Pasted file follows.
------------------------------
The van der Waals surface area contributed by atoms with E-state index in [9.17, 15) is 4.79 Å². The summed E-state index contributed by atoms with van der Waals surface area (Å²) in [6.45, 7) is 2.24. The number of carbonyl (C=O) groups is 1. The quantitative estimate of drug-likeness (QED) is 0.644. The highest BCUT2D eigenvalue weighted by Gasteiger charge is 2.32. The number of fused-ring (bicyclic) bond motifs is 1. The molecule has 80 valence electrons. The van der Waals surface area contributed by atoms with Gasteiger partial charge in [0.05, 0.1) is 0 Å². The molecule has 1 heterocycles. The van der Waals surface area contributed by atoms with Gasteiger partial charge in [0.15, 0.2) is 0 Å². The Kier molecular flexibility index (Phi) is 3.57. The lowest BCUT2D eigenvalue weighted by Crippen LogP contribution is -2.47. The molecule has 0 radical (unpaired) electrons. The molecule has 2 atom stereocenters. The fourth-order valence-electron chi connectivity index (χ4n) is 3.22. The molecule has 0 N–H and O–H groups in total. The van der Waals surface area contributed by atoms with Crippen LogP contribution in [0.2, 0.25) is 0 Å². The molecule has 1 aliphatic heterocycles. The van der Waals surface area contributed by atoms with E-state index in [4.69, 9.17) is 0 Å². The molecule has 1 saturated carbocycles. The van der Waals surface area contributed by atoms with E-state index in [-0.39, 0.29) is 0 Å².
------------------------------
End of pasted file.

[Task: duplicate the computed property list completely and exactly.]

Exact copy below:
The van der Waals surface area contributed by atoms with E-state index in [9.17, 15) is 4.79 Å². The summed E-state index contributed by atoms with van der Waals surface area (Å²) in [6.45, 7) is 2.24. The number of carbonyl (C=O) groups is 1. The quantitative estimate of drug-likeness (QED) is 0.644. The highest BCUT2D eigenvalue weighted by Gasteiger charge is 2.32. The number of fused-ring (bicyclic) bond motifs is 1. The molecule has 80 valence electrons. The van der Waals surface area contributed by atoms with Gasteiger partial charge in [0.05, 0.1) is 0 Å². The molecule has 1 heterocycles. The van der Waals surface area contributed by atoms with Gasteiger partial charge in [0.15, 0.2) is 0 Å². The Kier molecular flexibility index (Phi) is 3.57. The lowest BCUT2D eigenvalue weighted by Crippen LogP contribution is -2.47. The molecule has 0 radical (unpaired) electrons. The molecule has 2 atom stereocenters. The fourth-order valence-electron chi connectivity index (χ4n) is 3.22. The molecule has 0 N–H and O–H groups in total. The van der Waals surface area contributed by atoms with Crippen LogP contribution in [0.2, 0.25) is 0 Å². The molecule has 1 aliphatic heterocycles. The van der Waals surface area contributed by atoms with E-state index in [4.69, 9.17) is 0 Å². The molecule has 1 saturated carbocycles. The van der Waals surface area contributed by atoms with E-state index in [-0.39, 0.29) is 0 Å².